Working with Rhythm today, I came to the realization that there’s a significant time lag in a lot of his responses that I suspect is common for autistic people (children and adults) and often gets read as uncooperativeness, inconsistency, or other negative traits.
Simplest example. I asked Rhythm if he needed a potty break and he shook his head “no” (he’s quite good with using the toilet, but regular reminders help, especially if his attention is on something interesting). A few minutes later, he signed “potty,” asking for a bathroom break, and I realized that it had taken him a few minutes to think about it, switch his attention from the current activity to focusing on signals from his body, realize that he was ready to use the toilet, and communicate that to me.
I’ve seen the same thing in other situations. I’ll ask if he’s hungry or thirsty and get no response– it seems like he’s ignoring me completely. But then within 5-10 minutes, he’ll ask for food or drink. And it often takes me a few minutes to talk him into doing something or switching activities. Getting ready for bed tonight was another example.
It was nearing bed time. He took me to the front door and said “muh!” which might have been a question about when his mother was coming home, but my best guess was “you want to go out and look for the moon?” which was rewarded with emphatic nodding– it’s so much easier to understand children once I know what things they like! We went out and looked for the moon, but it was cloudy out. Then I had to physically resist having him drag me off on an adventure for a few minutes before he finally agreed to go inside and take his bath (which isn’t usually a hard sell– he loves baths).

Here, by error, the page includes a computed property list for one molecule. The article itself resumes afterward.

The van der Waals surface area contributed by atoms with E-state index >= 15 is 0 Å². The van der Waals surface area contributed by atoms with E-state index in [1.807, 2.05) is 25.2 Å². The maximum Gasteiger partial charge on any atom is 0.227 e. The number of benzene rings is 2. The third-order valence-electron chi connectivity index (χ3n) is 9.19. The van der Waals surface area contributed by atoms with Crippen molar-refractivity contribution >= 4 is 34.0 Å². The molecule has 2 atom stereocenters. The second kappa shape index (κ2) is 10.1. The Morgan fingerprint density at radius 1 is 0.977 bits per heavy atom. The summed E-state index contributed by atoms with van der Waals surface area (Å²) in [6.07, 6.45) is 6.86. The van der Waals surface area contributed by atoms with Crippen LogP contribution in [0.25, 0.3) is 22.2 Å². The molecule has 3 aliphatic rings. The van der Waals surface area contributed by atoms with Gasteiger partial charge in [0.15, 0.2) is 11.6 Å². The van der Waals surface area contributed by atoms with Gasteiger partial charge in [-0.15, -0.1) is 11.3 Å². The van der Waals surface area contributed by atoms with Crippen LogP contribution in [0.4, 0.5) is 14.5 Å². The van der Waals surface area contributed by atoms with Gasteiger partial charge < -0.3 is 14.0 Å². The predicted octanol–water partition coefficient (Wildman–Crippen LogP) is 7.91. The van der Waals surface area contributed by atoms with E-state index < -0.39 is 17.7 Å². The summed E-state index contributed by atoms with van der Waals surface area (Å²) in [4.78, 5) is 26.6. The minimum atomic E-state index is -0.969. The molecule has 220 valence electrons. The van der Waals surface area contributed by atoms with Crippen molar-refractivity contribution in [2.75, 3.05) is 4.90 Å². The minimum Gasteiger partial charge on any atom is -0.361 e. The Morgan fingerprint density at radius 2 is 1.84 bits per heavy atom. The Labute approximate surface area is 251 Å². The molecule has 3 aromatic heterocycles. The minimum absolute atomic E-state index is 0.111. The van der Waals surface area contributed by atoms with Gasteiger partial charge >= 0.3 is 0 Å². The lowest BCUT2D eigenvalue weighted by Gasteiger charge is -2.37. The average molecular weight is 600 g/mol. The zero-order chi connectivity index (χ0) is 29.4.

I rarely resort to using my adult strength against his, but it was partly a safety issue in this case, so I held him back while explaining that it was nearly bedtime and also we couldn’t just wander off at night leaving the house unlocked. For five or so minutes, you’d think he either wasn’t understanding me at all or just plain didn’t care, but then he stopped trying to get me to take him down the road and let me lead him back inside.
Caretakers, therapists, and teachers often describe this kind of behavior as “willful” or “stubborn,” interpreting these delays as the child is insisting on making their point before bending to the rules– and I think this is sometimes the case, especially in young neurotypical (non-autistic) kids. It’s necessary, to some extent, for children to do this– to assert their independence, to prove to themselves that they have some amount of decision-making ability in their own lives– although too much of it is definitely exhausting for caretakers (after all, we’re talking about the defining characteristic of the “terrible two’s” here– the “no!” phase).
But in autistic children, I think it’s important that we take into account the likelihood that the child is simply taking longer to understand, think about, and respond to what we say. And they are probably utterly bewildered (not to mention emotionally hurt) if they are punished or treated as a disappointment for not cooperating sooner.